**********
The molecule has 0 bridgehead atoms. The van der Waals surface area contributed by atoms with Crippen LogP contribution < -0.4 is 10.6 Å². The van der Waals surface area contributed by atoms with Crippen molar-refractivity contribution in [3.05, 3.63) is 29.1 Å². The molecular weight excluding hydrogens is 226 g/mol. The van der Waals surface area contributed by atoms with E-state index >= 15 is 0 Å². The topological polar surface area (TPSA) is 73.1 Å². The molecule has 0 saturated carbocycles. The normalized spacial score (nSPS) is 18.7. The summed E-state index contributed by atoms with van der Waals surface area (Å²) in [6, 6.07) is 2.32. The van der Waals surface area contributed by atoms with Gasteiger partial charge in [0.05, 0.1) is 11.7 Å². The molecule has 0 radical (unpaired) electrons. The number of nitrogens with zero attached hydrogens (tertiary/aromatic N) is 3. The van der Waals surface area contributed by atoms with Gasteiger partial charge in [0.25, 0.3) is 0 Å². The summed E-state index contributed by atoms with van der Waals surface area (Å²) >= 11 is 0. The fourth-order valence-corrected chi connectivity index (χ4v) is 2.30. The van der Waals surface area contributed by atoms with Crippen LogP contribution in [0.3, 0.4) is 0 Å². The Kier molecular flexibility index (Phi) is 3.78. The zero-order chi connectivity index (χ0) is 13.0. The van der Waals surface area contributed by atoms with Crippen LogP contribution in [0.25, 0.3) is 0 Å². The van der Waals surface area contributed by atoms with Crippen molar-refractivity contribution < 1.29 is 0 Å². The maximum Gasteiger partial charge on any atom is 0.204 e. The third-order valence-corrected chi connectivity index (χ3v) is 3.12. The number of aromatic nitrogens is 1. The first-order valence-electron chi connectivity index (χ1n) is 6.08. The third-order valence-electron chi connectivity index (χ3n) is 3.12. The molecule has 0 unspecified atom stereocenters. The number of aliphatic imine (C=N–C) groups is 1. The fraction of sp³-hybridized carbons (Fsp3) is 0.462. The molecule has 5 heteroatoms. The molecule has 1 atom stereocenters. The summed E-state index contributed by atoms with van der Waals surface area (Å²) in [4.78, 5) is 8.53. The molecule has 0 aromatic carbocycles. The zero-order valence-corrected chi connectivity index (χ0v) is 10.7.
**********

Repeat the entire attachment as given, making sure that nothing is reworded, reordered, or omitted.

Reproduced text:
The molecule has 0 bridgehead atoms. The van der Waals surface area contributed by atoms with Crippen LogP contribution < -0.4 is 10.6 Å². The van der Waals surface area contributed by atoms with Crippen molar-refractivity contribution in [3.05, 3.63) is 29.1 Å². The molecular weight excluding hydrogens is 226 g/mol. The van der Waals surface area contributed by atoms with E-state index >= 15 is 0 Å². The topological polar surface area (TPSA) is 73.1 Å². The molecule has 0 saturated carbocycles. The normalized spacial score (nSPS) is 18.7. The summed E-state index contributed by atoms with van der Waals surface area (Å²) in [6, 6.07) is 2.32. The van der Waals surface area contributed by atoms with Gasteiger partial charge in [0.05, 0.1) is 11.7 Å². The molecule has 0 radical (unpaired) electrons. The number of nitrogens with zero attached hydrogens (tertiary/aromatic N) is 3. The van der Waals surface area contributed by atoms with Gasteiger partial charge in [0.25, 0.3) is 0 Å². The summed E-state index contributed by atoms with van der Waals surface area (Å²) >= 11 is 0. The fourth-order valence-corrected chi connectivity index (χ4v) is 2.30. The van der Waals surface area contributed by atoms with Crippen LogP contribution in [0.3, 0.4) is 0 Å². The Kier molecular flexibility index (Phi) is 3.78. The zero-order chi connectivity index (χ0) is 13.0. The van der Waals surface area contributed by atoms with Crippen LogP contribution in [0.25, 0.3) is 0 Å². The van der Waals surface area contributed by atoms with Crippen molar-refractivity contribution < 1.29 is 0 Å². The maximum Gasteiger partial charge on any atom is 0.204 e. The third-order valence-corrected chi connectivity index (χ3v) is 3.12. The number of aromatic nitrogens is 1. The first-order valence-electron chi connectivity index (χ1n) is 6.08. The third-order valence-electron chi connectivity index (χ3n) is 3.12. The molecule has 0 unspecified atom stereocenters. The number of aliphatic imine (C=N–C) groups is 1. The fraction of sp³-hybridized carbons (Fsp3) is 0.462. The molecule has 5 heteroatoms. The molecule has 1 atom stereocenters. The summed E-state index contributed by atoms with van der Waals surface area (Å²) in [4.78, 5) is 8.53. The molecule has 0 aromatic carbocycles. The zero-order valence-corrected chi connectivity index (χ0v) is 10.7.